Teachings: Answer To Questions

What's This about Messiah?

Dear Reb Shohama, This time of year the theme of Messiah rings in my ears constantly, due to the Christmas season. And then I notice that many of the prayers in my synagogue’s prayer book also talk about the coming of the Messiah. I am a modern person. How do I make sense of this idea? Puzzled in Omaha, Jeremy

Where's the Joy?

Dear Reb Shohama, It’s been such a difficult month, remembering 9/11, worrying about impending war, and sitting through Rosh HaShannah and Yom Kippur, focusing on everyone’s sins. I want a religion that teaches me how to be happy. Can I find that in Judaism? Sincerely, Andy

----------------------------

Dear Andy, It has been a difficult month with all that has been happening in the world. And you are right, Rosh HaShannah and Yom Kippur are the most serious of our holidays.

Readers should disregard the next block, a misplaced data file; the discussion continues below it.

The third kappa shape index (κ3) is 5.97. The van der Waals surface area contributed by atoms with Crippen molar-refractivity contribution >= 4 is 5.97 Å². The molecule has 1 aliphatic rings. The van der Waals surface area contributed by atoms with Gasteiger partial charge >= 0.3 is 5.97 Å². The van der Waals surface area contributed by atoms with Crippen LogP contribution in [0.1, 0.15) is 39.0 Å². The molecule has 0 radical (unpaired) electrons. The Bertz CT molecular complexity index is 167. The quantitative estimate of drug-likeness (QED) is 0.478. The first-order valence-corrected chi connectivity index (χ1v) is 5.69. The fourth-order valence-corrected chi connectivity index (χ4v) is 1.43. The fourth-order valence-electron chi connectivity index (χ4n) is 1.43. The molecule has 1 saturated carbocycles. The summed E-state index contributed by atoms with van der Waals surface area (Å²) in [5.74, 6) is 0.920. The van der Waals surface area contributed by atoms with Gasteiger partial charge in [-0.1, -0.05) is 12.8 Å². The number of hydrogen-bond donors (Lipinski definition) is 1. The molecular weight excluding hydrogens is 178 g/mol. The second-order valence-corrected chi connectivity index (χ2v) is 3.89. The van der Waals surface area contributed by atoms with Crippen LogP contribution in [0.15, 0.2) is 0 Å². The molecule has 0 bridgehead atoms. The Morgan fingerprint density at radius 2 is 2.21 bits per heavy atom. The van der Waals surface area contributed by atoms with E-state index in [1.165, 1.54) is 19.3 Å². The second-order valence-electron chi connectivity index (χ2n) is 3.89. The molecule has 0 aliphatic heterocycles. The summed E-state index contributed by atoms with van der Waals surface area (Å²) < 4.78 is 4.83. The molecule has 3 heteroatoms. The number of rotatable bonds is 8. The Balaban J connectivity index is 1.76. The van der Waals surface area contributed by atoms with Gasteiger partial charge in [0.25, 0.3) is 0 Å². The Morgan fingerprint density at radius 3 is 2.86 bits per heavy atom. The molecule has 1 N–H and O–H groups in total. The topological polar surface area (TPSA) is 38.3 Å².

Uncomfortable with God

Dear Reb Shohama, I feel so uncomfortable with the word God, yet I keep searching for a spiritual connection. The strange thing is that when I see a beautiful garden or even a beautiful flower, I find myself thinking “Thank you, God.” Does this make any sense to you? Thanks, Renee


Dear Renee,

Yes, it makes a great deal of sense to me. You probably were raised with a forbidding concept of God as a serious old King on a throne, and have not adequately explored Jewish theology as an adult.

A Jewish Soul in a Gentile Body?

Dear Reb Shohama,

All my life I have felt a warm connection to Judaism, although I was born and raised in a gentile home. It kinds of feels like I have a Jewish soul in a gentile body. Have you heard of such a thing?

Shalom, Joseph

Dear Joseph,

Can I Eat Soy on Passover?

Dear Reb Shohama, Your guidance would be greatly appreciated regarding the following. We maintain a traditional style Jewish home, and Passover is very important to us. As vegetarians, how do we incorporate soy into our diets during Pesach without compromising the holiday? Each year we struggle with this situation, because soy is the major staple for us, providing a natural source of protein in our heart healthy meals. Thank you for your advice! Respectfully, George